Paul Gronke and Charles Stewart presented their paper on early voting in Florida at the Midwest Political Science Association conference the other week in Chicago. The paper highlights the effects restrictions to early voting had on voters in Florida in 2012.
In 2011, the State of Florida proposed a series of changes in how it conducts elections. In particular, the early voting period was reduced from 14 days to 8 days, eliminating the final Sunday of early in-person voting. In this paper, they analyze the impact of these changes on the Florida early electorate using statewide voter registration, voter history, and county early voting files, tracking the voting behavior of Floridians from 2006 to 2012, with a particular focus on African-Americans.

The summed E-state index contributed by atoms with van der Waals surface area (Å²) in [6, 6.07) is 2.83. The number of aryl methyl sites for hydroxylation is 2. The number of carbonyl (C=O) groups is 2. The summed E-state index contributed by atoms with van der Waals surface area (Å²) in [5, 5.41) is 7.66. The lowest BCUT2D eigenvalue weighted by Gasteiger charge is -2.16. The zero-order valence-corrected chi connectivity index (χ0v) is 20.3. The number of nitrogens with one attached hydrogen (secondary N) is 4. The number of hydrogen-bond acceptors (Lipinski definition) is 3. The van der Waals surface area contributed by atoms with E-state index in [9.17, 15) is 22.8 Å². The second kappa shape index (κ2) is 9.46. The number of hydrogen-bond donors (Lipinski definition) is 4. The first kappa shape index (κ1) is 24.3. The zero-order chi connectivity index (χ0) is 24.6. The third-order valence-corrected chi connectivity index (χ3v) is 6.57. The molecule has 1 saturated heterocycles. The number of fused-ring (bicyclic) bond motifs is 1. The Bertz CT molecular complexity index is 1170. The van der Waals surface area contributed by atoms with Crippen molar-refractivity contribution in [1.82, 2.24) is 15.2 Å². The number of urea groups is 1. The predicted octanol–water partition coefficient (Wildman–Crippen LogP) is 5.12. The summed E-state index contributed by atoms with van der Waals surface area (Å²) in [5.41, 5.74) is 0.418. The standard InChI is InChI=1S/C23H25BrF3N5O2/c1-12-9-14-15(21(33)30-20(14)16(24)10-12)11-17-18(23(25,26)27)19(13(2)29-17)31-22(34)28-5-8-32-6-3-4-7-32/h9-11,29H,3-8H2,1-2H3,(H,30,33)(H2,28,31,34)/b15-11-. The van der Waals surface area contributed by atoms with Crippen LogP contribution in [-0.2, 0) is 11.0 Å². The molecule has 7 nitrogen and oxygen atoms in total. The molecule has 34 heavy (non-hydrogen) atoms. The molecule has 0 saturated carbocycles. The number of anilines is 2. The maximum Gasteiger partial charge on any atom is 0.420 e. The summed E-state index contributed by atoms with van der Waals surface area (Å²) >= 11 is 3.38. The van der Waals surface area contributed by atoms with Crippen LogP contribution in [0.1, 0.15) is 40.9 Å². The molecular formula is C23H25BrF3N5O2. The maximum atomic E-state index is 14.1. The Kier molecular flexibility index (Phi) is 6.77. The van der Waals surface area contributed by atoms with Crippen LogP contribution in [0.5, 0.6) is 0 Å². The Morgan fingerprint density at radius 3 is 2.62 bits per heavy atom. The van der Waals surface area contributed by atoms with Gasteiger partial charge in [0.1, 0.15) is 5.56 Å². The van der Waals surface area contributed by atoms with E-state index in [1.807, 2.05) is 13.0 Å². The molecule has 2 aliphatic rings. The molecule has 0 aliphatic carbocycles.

They demonstrate that while shortening the time of early voting does not appear to have hindered the earliest of early voters, it does appear to have dissuaded turnout among the latest early voters, especially those who previously voted on the final Sunday before Election Day. Voters who vote during “souls to the polls” on this particular Sunday, as well as others who voted on this day, were affected. The following graph shows a comparison of “souls to the polls” efforts in 2008 and 2012.
They further show that there is a racial element to these changes. Voters who faced more congestion and longer lines at the polls as a result of a reduction in early voting days were disproportionately African American. What’s more, African-American voters showed a substantially higher preference for voting on that final Sunday, but this preference is far less evident in 2012 after the changes to the law.
A copy of their paper can be found here.